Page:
Untested allegations don’t matter when it comes to the probe related to state capture, but what matters is “that little thing called the facts and the truth”, Finance Minister Malusi Gigaba has said.
“We will all subject ourselves to the state capture commission ... In that case, we will provide responses to issues that pertain to us and put clarity to any allegations. So what matters is not the untested allegations.
“The court of public opinion is not a court at all.
“It can lynch you, it can perpetrate its perceptions and speculation – all of those,” he said.
“What matters in the end is that little thing called the facts and the truth, which I think all must be prepared to subject themselves to. It is an important process. I have supported it,” Gigaba said at a media conference.
Gigaba has been linked to the Gupta family and friends of former president Jacob Zuma, and associated with alleged corrupt activities in numerous ways, including taking decisions while he was a Cabinet minister, which benefited Gupta businesses.
The Organisation Undoing Tax Abuse (Outa) said on Friday that the once-powerful Gupta empire was collapsing, with at least eight businesses filing for business rescue this week.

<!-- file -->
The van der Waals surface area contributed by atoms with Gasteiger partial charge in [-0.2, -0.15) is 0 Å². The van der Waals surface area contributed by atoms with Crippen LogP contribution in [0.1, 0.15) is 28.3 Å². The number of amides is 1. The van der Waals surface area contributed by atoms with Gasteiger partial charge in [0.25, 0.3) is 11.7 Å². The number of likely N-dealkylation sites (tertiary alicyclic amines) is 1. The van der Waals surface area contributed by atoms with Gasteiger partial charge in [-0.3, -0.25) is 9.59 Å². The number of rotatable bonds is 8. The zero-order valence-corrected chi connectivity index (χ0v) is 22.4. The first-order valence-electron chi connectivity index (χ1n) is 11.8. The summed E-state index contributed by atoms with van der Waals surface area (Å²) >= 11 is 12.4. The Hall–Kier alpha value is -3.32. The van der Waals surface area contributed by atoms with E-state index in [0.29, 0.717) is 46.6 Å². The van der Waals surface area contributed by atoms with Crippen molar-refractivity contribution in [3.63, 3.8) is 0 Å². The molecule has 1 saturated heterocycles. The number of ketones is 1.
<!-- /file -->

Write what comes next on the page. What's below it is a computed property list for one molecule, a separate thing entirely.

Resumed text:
“This means that the hundreds of millions of rands in this empire have now disappeared,” Outa said.
“The empire is believed to have been founded on money stolen from our government, which is now hiking taxes to make ends meet,” Outa said.
The affected companies are Optimum Coal Mine, Optimum Coal Terminal, Tegeta Exploration and Resources, Koornfontein Mines, Shiva Uranium, Islandsite Investments One Hundred and Eighty, Confident Concept, and VR Laser Services, it said.
In another development, the Pretoria High Court has ruled that Gigaba lied under oath when he testified during his tenure as home affairs minister in a case filed by Fireblade Aviation, which is controlled by the Oppenheimer family, in a matter that again involved the Guptas, Bloomberg reported.
“The minister deliberately told untruths under oath,” Judge Neil Tuchten ruled. “The minister has committed a breach of the Constitution so serious that I could characterise it as a violation.
“The decision of the court is being challenged. There is an appeal on the judgment. At no stage was there an agreement with Fireblade...” Gigaba said at a media conference.
“There is a legal problem. Legally you cannot operate a private terminal for a family. Not for the country, not for public use, for a family.”
Fireblade filed a lawsuit against Gigaba alleging that he had reneged on a pledge to delegate officials to staff its immigration and customs facility that was to be developed at OR Tambo International Airport on land rented from arms manufacturer Denel.
Gigaba denied approving the terminal. The court ruled in Fireblade’s favour.